No one has scored with as much flair and drama as Montreal Canadiens superstar Guy Lafleur

A fan pays homage at a statue honoring Guy Lafleur in front of the Bell Center in Montreal on April 22.Ryan Remiorz/The Canadian Press

It’s an iconic image of hockey now lost to a changed game.

Montreal Canadiens number 10 Guy Lafleur flies down the wing, flies over the blue line and fires a slapshot that sends the goalie sprawling, the goal light flashing and the Montreal Forum crowd explode.

Hockey as it was for decades played in the dreams of little players who still couldn’t tie their own skates.

There were others who could – Bobby Hull and Frank Mahovlich come to mind – but such a coin is so rare today that it is considered extinct.

Maybe it’s because today’s goalkeepers are twice as big as the goalkeepers of the sixties and seventies. Maybe it’s because the defenders are quick enough to follow. Perhaps it has to do with the coaching philosophy that has changed from “Let the goaltender see the puck” to “Block the shot with your teeth if you have to.”

Never mind. Let’s go. And now, too, Guy Lafleur, dead at 70.




No one scored with more flair and drama than what some called “Flower”, others “The Blond Demon”. Her hair was like the tail of a rocket launch, screaming speed even in still photographs of the day.

He was the superstar who led the Montreal Canadiens to five Stanley Cups, including four in a row in the late 1970s. He won three consecutive goalscoring titles and two consecutive Hart Trophies as NHL Most Valuable Player . In 1977, he received the Conn Smythe Trophy as the playoff MVP.

Hall of Famer Guy Lafleur, who died at 70, brought style to the Canadiens in the team’s glory years

Guy Lafleur made hockey iconic like no one had before

He, Gordie Howe and Mario Lemieux are the only three “retired” players ever inducted into the Hockey Hall of Fame – and then come back to play a little longer.

Ken Dryden was on the radio Friday morning saying his longtime teammate was “natural” on the ice, but anything but natural off the ice.

“The Flower is a very strange person,” Lafleur’s roommate Steve Shutt told me in 1978. “He’s the furthest thing from an athlete you’d want to see off the ice.”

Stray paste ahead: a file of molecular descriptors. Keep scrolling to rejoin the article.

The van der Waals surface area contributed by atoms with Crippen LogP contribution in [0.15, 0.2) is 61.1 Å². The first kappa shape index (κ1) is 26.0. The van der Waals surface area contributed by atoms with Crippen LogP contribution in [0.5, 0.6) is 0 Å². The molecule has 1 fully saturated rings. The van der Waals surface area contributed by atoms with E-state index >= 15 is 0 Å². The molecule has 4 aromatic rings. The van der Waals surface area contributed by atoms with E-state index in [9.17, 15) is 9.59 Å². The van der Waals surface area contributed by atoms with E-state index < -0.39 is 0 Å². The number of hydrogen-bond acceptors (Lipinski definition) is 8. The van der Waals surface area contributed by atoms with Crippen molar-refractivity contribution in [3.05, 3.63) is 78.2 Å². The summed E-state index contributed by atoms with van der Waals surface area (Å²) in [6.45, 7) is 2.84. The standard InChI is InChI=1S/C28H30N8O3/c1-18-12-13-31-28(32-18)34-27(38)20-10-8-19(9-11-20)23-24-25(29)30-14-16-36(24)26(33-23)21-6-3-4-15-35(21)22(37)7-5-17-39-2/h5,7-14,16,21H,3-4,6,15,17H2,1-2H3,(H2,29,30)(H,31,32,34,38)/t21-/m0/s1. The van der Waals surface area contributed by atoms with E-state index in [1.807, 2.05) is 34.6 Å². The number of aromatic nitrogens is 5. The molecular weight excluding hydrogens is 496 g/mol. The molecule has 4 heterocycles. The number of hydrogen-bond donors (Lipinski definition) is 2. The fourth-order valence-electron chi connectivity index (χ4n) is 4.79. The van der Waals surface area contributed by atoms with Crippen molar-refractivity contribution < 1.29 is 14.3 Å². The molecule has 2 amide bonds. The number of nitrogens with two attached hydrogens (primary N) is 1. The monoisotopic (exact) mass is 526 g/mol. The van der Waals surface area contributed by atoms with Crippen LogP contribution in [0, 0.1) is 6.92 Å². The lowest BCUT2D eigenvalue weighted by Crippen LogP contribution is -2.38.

Fairly true. After an early morning rink, we went to lunch where Lafleur chain-smoked, drank beer — Molson’s, of course — played that night, smoked between the rules, and was, as usual, dominant.

It was no surprise to those who knew him well that there would be health issues later in life. “He’s so hyper,” Shutt said many years ago. “It winds up like a spool.”

Lafleur put himself under absurd stress – each pre-season writing down what he expected to accomplish during the season and leaving his prediction in a sealed envelope with his agent – ​​loath to train in the summer and regularly skipped the optional practices.

For a while he tried switching to a pipe but soon returned to cigarette after cigarette. Three years ago he underwent a quadruple heart bypass and, shortly after, another surgery for lung cancer. He seemed cured for a year but then, in the fall of 2020, the lung cancer returned.

His passing is still a huge shock to Quebec fans who revered the number 10 so much, coming just a week after the passing of Mike Bossy, another francophone hockey superstar.

Canadiens president Geoff Molson released a statement on Friday expressing deep sadness and explaining how such a star “always kept it simple, accessible.”

“You didn’t need to see Guy Lafleur’s name and number on his jersey when ‘The Flower’ had the puck on his stick,” added NHL commissioner Gary Bettman.

Like Wayne Gretzky later, little Guy Lafleur was an established star before he was a teenager. In 1962, he was only 11 years old when he scored seven goals in a single game at the prestigious Invitation Peewee in Quebec.